Medical Cannabis “Safe And Effective” For Seniors

Elderly patients and medicinal marijuana
Image: MarvinRoaw

A new study confirms what many seniors using medical cannabis may already know – it appears to be generally safe to use and works well.

Medical treatment for the elderly will become a more pressing issue given the growing and ageing population in some countries. For example, in Australia, the number of people aged 65 years or older is forecast to exceed the number of children aged 0-14 years around the year 2030 according to the Australian Bureau of Statistics.

We may be living longer, but this can also mean more use of medicines and increasingly, seniors are turning to cannabis. The most recent detailed statistics (PDF) from Hawaii show of the 19,858 patients registered in that state’s medical cannabis program, 18.2% are aged 65 or over (3,610).

With the growing number of seniors using these medicines, how are they faring? Are they working – and what about side effects?

A study of 2,736 patients above 65 years of age who received medical cannabis (type/administration method isn’t described in the abstract) from January 2015 to October 2017 via a specialised clinic indicates they are doing pretty well.

The most common conditions treated were pain (66.6%) and cancer (60.8%). After six months of treatment, 93.7% of the respondents reported improvement in their condition and the reported pain level was reduced significantly.

“Our study finds that the therapeutic use of cannabis is safe and efficacious in the elderly population,” state the researchers. “Cannabis use may decrease the use of other prescription medicines, including opioids.”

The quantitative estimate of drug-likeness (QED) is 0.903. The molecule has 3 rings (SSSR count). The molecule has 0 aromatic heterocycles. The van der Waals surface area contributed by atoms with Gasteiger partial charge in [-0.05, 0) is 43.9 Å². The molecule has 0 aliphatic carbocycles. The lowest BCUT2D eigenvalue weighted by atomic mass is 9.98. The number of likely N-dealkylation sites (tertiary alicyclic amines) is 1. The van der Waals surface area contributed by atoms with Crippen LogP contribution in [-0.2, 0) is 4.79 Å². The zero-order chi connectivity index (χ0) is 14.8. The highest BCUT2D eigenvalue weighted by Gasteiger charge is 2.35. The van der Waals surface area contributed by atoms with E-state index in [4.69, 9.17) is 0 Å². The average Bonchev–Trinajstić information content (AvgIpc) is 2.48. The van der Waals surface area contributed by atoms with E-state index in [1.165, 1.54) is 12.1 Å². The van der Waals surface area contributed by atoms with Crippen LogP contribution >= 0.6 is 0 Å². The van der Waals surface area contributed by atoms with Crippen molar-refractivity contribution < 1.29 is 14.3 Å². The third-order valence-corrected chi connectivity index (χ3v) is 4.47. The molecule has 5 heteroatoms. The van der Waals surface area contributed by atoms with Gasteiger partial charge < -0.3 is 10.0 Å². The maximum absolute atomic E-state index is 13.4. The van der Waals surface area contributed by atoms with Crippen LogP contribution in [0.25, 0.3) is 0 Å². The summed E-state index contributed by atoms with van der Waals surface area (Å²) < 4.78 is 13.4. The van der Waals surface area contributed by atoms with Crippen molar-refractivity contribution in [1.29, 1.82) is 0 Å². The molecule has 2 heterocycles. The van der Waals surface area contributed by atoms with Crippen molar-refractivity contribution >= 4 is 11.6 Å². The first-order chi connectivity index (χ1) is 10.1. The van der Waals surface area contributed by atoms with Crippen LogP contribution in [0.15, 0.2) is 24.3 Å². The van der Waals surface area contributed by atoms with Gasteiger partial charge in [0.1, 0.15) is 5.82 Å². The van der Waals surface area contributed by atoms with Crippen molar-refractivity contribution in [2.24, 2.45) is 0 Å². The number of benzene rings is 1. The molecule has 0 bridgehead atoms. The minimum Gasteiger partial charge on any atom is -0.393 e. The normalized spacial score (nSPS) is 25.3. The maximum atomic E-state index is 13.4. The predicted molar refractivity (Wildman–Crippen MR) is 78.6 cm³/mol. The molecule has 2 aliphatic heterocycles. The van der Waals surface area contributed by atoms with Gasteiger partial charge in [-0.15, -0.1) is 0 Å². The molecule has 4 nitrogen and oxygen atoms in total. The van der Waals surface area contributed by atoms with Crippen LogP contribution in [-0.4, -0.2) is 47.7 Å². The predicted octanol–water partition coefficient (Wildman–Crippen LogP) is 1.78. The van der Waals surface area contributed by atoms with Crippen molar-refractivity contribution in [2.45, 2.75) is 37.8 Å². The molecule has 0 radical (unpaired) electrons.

After a period of 6 months of using medical cannabis,18.1% stopped using opioid analgesics or were able to reduce their dose. As for side effects, the most common issues reported were dizziness (9.7%) and dry mouth (cottonmouth) (7.1%).

An abstract from the study, titled “Epidemiological characteristics, safety and efficacy of medical cannabis in the elderly,” can be viewed here.

The potential for decreasing opioid use, not just among seniors, has been borne out in other studies – here, here, here and here – to name a few.

Prescription opioid abuse among seniors is reaching unprecedented levels and has become an urgent concern says NarcAnon. It’s a 21st century epidemic – back in 1998, abuse of prescribed opioids by the elderly was described as an “infrequent problem“, with only 2 to 3 percent of noninstitutionalized seniors in the USA receiving prescriptions for opioid analgesics in the early 90’s.